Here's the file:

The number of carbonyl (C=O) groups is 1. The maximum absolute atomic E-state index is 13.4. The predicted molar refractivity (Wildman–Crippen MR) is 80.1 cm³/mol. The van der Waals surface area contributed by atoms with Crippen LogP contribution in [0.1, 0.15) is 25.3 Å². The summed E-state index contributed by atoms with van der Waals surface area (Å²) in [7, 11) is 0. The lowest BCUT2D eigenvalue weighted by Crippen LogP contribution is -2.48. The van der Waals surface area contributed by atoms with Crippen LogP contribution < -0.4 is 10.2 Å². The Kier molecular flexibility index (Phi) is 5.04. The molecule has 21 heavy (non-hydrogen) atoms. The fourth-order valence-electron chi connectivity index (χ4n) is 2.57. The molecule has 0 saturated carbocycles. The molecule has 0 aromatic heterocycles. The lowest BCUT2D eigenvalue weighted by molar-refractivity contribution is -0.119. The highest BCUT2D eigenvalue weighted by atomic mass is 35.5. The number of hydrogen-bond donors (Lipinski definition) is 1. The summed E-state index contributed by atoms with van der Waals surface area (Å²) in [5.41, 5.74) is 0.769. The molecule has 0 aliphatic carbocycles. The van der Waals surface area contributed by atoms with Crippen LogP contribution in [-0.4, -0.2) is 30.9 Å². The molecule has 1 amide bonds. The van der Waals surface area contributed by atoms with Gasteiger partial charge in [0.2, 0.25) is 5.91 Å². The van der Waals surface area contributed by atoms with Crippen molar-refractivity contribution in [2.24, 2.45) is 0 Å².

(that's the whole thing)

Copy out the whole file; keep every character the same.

The number of carbonyl (C=O) groups is 1. The maximum absolute atomic E-state index is 13.4. The predicted molar refractivity (Wildman–Crippen MR) is 80.1 cm³/mol. The van der Waals surface area contributed by atoms with Crippen LogP contribution in [0.1, 0.15) is 25.3 Å². The summed E-state index contributed by atoms with van der Waals surface area (Å²) in [7, 11) is 0. The lowest BCUT2D eigenvalue weighted by Crippen LogP contribution is -2.48. The van der Waals surface area contributed by atoms with Crippen LogP contribution < -0.4 is 10.2 Å². The Kier molecular flexibility index (Phi) is 5.04. The molecule has 21 heavy (non-hydrogen) atoms. The fourth-order valence-electron chi connectivity index (χ4n) is 2.57. The molecule has 0 saturated carbocycles. The molecule has 0 aromatic heterocycles. The lowest BCUT2D eigenvalue weighted by molar-refractivity contribution is -0.119. The highest BCUT2D eigenvalue weighted by atomic mass is 35.5. The number of hydrogen-bond donors (Lipinski definition) is 1. The summed E-state index contributed by atoms with van der Waals surface area (Å²) in [5.41, 5.74) is 0.769. The molecule has 0 aliphatic carbocycles. The van der Waals surface area contributed by atoms with Crippen LogP contribution in [-0.4, -0.2) is 30.9 Å². The molecule has 1 amide bonds. The van der Waals surface area contributed by atoms with Gasteiger partial charge in [0.2, 0.25) is 5.91 Å². The van der Waals surface area contributed by atoms with Crippen molar-refractivity contribution in [2.24, 2.45) is 0 Å².